• Ref sought ‘basic fairness’ in overtime coin toss

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    Wide receiver Jeff Janis No.83 of the Green Bay Packers celebrates his game-tying touchdown at the end of regulation in the NFC Divisional Playoff Game at University of Phoenix Stadium on January 16, 2016 in Glendale, Arizona. The Arizona Cardinals beat the Green Bay Packers 26-20 in overtime.  AFP PHOTO

    Wide receiver Jeff Janis No.83 of the Green Bay Packers celebrates his game-tying touchdown at the end of regulation in the NFC Divisional Playoff Game at University of Phoenix Stadium on January 16, 2016 in Glendale, Arizona. The Arizona Cardinals beat the Green Bay Packers 26-20 in overtime.
    AFP PHOTO

    LOS ANGELES: Referee Clete Blakeman’s decision to make a second coin toss to start overtime between the Arizona Cardinals and Green Bay Packers on Saturday (Sunday in Manila) was in the interest of “basic fairness” the NFL said Sunday.

    NFL spokesman Michael Signora said there was “nothing in the rulebook” that required Blakeman to toss the coin again when it failed to flip over the first time.

    “But the referee used his judgment to determine that basic fairness dictated that the coin should flip for the toss to be valid,” Signora said. “That is why he re-tossed the coin.”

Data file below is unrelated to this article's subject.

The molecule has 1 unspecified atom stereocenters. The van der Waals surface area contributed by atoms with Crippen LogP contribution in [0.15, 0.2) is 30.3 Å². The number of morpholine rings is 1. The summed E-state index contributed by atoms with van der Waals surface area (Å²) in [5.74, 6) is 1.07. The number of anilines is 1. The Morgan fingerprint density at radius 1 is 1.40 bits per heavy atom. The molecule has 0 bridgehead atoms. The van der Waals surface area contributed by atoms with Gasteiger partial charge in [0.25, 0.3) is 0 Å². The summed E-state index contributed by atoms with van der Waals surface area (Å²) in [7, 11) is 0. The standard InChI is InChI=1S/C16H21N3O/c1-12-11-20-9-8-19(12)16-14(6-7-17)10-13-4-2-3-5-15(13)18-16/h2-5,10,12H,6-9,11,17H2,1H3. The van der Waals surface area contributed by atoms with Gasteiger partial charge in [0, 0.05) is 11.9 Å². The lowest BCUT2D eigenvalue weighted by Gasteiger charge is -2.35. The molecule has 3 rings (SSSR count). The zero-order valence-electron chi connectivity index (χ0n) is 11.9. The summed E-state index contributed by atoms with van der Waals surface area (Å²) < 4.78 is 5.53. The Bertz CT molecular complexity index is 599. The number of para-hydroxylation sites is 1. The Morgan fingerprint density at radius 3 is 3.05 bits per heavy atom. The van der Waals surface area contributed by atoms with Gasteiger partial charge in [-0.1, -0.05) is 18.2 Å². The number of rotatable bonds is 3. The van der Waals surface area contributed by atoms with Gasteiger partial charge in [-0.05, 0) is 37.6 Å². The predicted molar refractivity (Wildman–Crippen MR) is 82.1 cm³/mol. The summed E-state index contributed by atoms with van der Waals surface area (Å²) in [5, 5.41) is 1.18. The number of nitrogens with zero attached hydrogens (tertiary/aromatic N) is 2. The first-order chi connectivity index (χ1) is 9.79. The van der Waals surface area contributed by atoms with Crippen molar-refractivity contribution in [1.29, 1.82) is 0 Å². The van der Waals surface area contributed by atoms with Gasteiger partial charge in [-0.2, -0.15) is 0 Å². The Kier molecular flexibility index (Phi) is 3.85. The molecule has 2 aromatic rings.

Packers quarterback Aaron Rodgers had called tails before Blakeman tossed the coin. He had held it heads-up and it didn’t turn over, immediately prompting protests from the Packers.

    Although he threw the coin again, Blakeman didn’t allow the team captains to call heads or tails again, something that irked Rodgers.

    “He was showing heads, so I called tails, and it didn’t flip,” Rodgers said. “So we obviously thought that was not right.

    “He picked the coin up and flipped it to tails, and then he flipped it without giving me a chance to make a recall there,” Rodgers added. “It was confusing.”

    The Cardinals won the toss and had the first possession of overtime, marching 80 yards to a touchdown that sealed a 26-20 victory and a place in the National Football Conference title game.

    AFP

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